Statue Stick-Ups: The Top 5 Biggest Grammy Snubs in Hip-Hop
Bad blood has existed between Hip-Hop and the Grammys since the genre was included into its ceremonies in 1989. Ever since Fresh Prince (Will Smith), LL Cool J, and Salt n Pepa boycotted The Grammys, the Hip-Hop community has always kept the ceremonies at a “frenemy” distance due to its tendency to snub Hip-Hop artists from its general field categories. In hopes that this year’s nominees have a fair shot, these are the top Grammy-snubbing, Hip-Hop moments for those who didn't:
1. 50 Cent loses Best New Artist to Evanesence in 2004:
You know a snub is bad when a relatively unknown Kanye West said you were robbed in a category that he wasn’t even nominated in at the time. There might never be a debut in music history like Curtis “50 Cent” Jackson had in 2003. After his milestone debut, Get Rich or Die Tryin, went 6x times platinum, his single “In Da Club” broke the most-listened to song in radio history billboard record in a week, and his G-Unit records launched the successful careers of his G-Unit soldiers, 50 thought it was pretty safe to assume that he had 2004’s Best New Artist reward in the bag. So when he walked off the stage with his head low after realizing the rock band Evanescense had won the award, it was pretty safe to say that the Grammys had taught 50 and the music world their own lessons on “How To Rob”.
2. Kanye West’s “Jesus Walks” loses Song of the Year to John Mayer’s “Daughters” in 2005:
It was a hit. It was a classic. And it was about Jesus. “Jesus Walks” wasn't exactly Christian rap, but it seemed like it could have parted the Red Sea with the way it blessed airwaves and walked on top of charts in 2004. West’s reverse psychology of having people question why Jesus was such a taboo subject in mainstream Hip-Hop launched his career as musical artist who only needed to praise God to get G points. The Grammys committed an unforgivable sin when they gave John Mayer’s “Daughters” the Song of the Year award over “Jesus Walks”, but Mayer would make amends by working with Kanye on Common’s erotic track, “Go”. Now there’s some Common Ground.
3. Eminem’s “Lose Yourself” loses Record of the Year to Coldplay’s “Clocks” in 2004:
If you had one shot. Or one opportunity. To seize all the credibility you ever wanted. In one moment. Would you capture? Or just let it slip...like the Grammys did when they snubbed Eminem’s “Lose Yourself” for Coldplay’s “Clocks” in 2004? Slim Shady’s multi-syllabic ode to the MC’s struggle with failure, fame, and frustration proved to strike a chord with anyone who struggled to pursue a dream, since it broke the Guinness World Record for the longest run at number one for a rap song. Even the Oscars awarded Mr. Mathers for Best Original Song that year. Too bad the Grammys slept on Em like he slept while his name was being called to receive his Oscar.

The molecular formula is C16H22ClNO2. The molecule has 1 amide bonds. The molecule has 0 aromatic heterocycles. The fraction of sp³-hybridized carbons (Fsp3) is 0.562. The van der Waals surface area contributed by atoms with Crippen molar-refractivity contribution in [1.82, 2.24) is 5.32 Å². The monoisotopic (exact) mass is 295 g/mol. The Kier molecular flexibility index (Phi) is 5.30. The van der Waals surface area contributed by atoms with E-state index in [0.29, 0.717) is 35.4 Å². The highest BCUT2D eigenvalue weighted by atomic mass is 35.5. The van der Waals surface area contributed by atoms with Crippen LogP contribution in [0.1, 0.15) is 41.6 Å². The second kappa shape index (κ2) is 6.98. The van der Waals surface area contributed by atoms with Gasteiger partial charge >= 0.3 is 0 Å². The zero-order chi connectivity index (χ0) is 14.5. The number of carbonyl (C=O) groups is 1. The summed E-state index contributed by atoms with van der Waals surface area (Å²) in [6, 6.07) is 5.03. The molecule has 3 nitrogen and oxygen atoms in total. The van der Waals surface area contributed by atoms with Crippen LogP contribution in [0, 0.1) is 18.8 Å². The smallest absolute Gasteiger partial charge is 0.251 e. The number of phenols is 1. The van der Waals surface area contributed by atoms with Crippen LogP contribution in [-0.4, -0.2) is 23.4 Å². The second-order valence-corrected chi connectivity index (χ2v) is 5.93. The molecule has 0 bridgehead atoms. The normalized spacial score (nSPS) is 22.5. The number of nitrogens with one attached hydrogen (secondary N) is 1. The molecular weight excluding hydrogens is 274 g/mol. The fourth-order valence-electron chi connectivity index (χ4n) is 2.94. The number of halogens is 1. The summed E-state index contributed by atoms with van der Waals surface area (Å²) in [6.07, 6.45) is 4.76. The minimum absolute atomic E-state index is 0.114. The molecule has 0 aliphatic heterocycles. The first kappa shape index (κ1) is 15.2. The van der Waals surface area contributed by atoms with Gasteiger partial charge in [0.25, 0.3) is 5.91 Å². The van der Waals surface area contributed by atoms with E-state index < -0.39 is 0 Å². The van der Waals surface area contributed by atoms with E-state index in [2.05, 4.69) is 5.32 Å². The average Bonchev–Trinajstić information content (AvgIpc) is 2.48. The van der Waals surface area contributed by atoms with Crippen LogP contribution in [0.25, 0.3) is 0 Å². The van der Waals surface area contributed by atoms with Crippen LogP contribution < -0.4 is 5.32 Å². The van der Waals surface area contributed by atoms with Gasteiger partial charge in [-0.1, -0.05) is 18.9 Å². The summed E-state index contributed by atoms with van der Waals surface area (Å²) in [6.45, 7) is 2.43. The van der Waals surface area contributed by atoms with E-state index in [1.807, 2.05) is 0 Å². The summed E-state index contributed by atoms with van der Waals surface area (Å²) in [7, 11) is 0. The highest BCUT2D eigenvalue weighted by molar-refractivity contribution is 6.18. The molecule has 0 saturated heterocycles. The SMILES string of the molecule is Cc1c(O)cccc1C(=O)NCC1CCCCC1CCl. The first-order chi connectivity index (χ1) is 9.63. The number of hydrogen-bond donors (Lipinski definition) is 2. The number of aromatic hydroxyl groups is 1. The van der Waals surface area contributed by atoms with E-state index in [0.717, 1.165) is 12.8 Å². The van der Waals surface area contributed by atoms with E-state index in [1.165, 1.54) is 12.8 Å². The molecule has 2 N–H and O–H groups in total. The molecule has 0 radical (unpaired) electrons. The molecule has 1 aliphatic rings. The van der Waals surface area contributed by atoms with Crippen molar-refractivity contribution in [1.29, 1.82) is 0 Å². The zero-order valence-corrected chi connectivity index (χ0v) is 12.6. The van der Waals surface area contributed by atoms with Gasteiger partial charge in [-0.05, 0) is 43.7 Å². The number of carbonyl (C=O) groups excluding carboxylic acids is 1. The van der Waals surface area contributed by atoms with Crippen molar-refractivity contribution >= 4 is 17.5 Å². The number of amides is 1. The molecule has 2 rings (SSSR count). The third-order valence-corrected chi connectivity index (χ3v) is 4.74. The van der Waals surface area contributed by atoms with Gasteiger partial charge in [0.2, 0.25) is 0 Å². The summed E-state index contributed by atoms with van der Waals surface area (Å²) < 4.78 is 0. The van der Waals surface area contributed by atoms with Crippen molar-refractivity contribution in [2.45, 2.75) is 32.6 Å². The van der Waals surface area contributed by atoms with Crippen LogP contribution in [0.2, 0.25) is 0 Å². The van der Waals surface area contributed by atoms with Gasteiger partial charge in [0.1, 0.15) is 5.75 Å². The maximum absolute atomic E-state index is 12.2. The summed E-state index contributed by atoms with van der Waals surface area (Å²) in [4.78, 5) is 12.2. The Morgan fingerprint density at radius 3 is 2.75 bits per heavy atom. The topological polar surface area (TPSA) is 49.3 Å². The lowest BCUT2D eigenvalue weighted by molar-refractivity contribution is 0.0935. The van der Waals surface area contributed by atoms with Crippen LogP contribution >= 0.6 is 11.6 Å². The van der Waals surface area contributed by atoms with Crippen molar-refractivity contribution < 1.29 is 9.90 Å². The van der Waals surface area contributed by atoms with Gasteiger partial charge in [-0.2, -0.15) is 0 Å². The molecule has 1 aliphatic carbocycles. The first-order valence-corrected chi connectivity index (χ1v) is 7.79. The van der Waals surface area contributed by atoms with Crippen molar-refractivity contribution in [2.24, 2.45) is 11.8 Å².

4. Lil Wayne’s Tha Carter lll loses Album of the Year to Robert Plant and Alison Krause’s Raising Sand 2009:
Robert and Alison who??? Hate it or love it, there was not a more influential album than Lil Wayne’s Tha Carter lll in 2009. After selling “Amilli” in its first week, the album went on to become the best selling album of 2009, even after it leaked a week before it dropped. Sure, Wayne’s appeal to mainstream had him taking some unrewarding risk on “Lollipop” and “Get Money”, but putting out “Amilli”, a musically simple but ravenous word-play exercise, challenged even the most lyrically lazy rappers to try their best to “go in”.
5. The Fugees’ The Score loses Album of the Year to Celine Dion’s Falling Into You in 1997:
Creating a classic by covering another artist's song is almost like trying to take credit for a project that your best friend, did but when you have a musical genius like Wyclef Jean and soulful lyricist like Lauryn Hill remaking your song, it is more like a privilege. Laced with laid-back lyrics about social issues that were uplifted by hopeful, Reggae undertones, The Score still remains as one of the most influential albums in any genre. Wyclef, Pras, and Lauryn definitely looked like refugees in a strange land at the 1997 Grammys, but Ms. Hill would return two years later to settle The Score with her masterpiece, The Miseducation of Lauryn Hill.